Caudex

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The caudex of a tree fern resembles the trunk of a woody plant, but has a different structure.
The caudex of Jatropha cathartica is pachycaul, with thickening that provides water storage.

A caudex (plural: caudices) of a plant is a stem,[1] but the term is also used to mean a rootstock[2] and particularly a basal stem structure from which new growth arises.[3]

In the strict sense of the term, meaning a stem, "caudex" is most often used with plants that have a different stem morphology from the typical angiosperm dicotyledon stem:[1] examples of this include palms, ferns, and cycads.

The related term caudiciform, literally meaning stem-like, is sometimes used to mean pachycaul, thick-stemmed.[3]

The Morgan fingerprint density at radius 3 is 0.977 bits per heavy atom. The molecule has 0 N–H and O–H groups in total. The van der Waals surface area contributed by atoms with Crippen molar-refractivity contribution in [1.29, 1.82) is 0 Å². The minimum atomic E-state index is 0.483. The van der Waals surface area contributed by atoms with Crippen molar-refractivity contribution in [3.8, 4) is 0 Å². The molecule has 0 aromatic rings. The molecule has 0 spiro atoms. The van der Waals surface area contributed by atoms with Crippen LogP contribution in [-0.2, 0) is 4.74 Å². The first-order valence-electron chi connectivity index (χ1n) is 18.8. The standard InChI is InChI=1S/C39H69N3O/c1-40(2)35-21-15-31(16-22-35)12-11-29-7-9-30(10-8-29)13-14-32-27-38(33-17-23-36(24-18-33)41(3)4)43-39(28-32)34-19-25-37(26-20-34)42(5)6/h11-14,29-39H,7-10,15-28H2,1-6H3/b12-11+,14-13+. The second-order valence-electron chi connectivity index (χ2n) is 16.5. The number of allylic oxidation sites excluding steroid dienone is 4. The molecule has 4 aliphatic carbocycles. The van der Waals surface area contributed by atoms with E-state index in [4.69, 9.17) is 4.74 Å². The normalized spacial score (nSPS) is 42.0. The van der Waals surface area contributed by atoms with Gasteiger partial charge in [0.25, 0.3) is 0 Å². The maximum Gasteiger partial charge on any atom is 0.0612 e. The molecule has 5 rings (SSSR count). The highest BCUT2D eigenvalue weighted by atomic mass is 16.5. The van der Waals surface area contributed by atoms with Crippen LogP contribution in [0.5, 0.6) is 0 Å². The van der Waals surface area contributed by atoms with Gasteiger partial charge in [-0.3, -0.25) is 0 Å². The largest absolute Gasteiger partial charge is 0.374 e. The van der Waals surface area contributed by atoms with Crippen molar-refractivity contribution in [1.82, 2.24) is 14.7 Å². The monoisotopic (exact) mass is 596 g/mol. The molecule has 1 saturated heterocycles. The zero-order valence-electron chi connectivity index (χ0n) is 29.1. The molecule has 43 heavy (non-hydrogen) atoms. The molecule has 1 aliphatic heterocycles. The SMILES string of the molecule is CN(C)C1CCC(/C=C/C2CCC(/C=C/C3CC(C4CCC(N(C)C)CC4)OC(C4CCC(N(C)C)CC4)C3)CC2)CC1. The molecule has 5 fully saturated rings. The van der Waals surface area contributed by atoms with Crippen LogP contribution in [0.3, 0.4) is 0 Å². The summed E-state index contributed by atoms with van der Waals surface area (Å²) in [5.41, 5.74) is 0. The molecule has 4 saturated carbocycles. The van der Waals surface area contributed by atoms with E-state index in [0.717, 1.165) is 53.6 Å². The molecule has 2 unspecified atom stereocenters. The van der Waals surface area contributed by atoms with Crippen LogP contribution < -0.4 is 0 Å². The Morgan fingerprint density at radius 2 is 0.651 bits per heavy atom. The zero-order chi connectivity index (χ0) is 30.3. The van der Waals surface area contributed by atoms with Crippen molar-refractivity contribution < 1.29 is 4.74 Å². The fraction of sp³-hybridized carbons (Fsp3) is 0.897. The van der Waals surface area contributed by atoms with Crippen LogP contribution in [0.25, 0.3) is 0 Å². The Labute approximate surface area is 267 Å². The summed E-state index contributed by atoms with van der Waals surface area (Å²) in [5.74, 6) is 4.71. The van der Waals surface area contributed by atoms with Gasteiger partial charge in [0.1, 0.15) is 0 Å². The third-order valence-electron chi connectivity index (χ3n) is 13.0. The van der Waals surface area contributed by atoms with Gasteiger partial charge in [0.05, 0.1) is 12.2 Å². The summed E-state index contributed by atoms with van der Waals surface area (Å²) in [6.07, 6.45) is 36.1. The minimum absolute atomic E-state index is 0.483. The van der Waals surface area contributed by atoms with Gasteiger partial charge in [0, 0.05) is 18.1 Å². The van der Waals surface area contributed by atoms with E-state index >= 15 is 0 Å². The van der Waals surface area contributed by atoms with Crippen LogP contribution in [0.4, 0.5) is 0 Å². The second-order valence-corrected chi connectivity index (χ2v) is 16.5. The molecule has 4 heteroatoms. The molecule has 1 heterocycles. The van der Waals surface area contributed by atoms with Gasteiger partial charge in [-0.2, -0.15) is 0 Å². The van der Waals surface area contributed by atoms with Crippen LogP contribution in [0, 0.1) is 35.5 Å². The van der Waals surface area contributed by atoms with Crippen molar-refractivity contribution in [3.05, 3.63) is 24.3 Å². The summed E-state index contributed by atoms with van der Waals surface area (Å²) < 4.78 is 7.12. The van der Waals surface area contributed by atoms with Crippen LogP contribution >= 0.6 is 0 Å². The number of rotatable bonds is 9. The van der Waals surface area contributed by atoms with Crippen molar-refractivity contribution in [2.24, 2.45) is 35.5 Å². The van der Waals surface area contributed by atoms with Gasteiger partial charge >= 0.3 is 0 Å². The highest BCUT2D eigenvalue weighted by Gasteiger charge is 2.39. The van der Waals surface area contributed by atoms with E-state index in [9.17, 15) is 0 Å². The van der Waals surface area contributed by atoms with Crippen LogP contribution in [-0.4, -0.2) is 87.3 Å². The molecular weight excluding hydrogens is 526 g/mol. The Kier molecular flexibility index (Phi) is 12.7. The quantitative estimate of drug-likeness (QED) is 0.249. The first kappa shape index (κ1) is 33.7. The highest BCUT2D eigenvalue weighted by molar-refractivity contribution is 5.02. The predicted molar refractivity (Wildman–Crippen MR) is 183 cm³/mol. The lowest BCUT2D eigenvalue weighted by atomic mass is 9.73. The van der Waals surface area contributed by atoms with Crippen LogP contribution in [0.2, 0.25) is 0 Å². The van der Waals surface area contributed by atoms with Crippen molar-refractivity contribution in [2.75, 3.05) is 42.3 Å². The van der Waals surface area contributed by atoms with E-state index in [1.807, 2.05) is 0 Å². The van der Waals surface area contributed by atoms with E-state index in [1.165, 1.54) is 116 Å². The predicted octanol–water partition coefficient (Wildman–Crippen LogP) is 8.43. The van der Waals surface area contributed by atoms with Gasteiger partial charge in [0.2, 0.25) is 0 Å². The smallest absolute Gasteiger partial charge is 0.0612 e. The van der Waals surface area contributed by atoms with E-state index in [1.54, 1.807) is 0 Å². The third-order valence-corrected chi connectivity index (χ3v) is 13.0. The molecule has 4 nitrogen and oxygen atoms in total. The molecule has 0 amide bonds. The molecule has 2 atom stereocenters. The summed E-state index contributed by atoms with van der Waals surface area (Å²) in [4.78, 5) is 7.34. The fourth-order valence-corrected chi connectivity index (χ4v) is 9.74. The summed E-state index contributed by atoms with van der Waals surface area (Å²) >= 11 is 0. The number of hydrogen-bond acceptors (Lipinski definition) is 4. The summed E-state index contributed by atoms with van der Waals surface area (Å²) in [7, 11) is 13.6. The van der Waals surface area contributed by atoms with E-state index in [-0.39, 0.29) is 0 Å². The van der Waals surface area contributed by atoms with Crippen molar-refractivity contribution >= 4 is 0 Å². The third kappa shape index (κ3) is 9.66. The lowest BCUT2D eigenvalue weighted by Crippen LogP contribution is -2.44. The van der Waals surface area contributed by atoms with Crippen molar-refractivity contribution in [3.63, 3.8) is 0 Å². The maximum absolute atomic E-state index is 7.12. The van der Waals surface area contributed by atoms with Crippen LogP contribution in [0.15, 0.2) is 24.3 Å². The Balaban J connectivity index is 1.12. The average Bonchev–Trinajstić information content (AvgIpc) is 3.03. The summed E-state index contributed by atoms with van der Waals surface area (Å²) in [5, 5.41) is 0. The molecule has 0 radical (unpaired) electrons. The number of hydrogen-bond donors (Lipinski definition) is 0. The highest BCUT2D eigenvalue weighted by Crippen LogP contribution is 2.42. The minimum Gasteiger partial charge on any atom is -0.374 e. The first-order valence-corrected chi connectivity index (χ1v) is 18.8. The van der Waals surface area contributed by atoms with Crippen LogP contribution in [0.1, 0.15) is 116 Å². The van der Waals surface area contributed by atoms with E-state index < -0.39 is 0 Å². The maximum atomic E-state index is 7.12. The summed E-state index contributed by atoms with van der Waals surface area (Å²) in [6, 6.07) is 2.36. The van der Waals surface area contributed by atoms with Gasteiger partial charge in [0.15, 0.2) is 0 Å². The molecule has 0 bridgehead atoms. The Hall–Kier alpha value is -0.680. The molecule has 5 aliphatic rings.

Etymology[edit]

The term is from the Latin caudex, a noun meaning "tree trunk".[2][4]

See also[edit]

References[edit]

  1. ^ a b Hickey, M.; King, C. (2001). The Cambridge Illustrated Glossary of Botanical Terms. Cambridge University Press. 
  2. ^ a b Stearn, W.T. (1992). Botanical Latin: History, grammar, syntax, terminology and vocabulary, Fourth edition. David and Charles. 
  3. ^ a b Simpson, M.G. (2010). Plant Systematics: Second Edition. Elsevier Science. ISBN 9780080922089. pages 456 and 695
  4. ^ "caudex - definition of caudex by The Free Dictionary". Thefreedictionary.com. Retrieved 2014-07-15. 

External links[edit]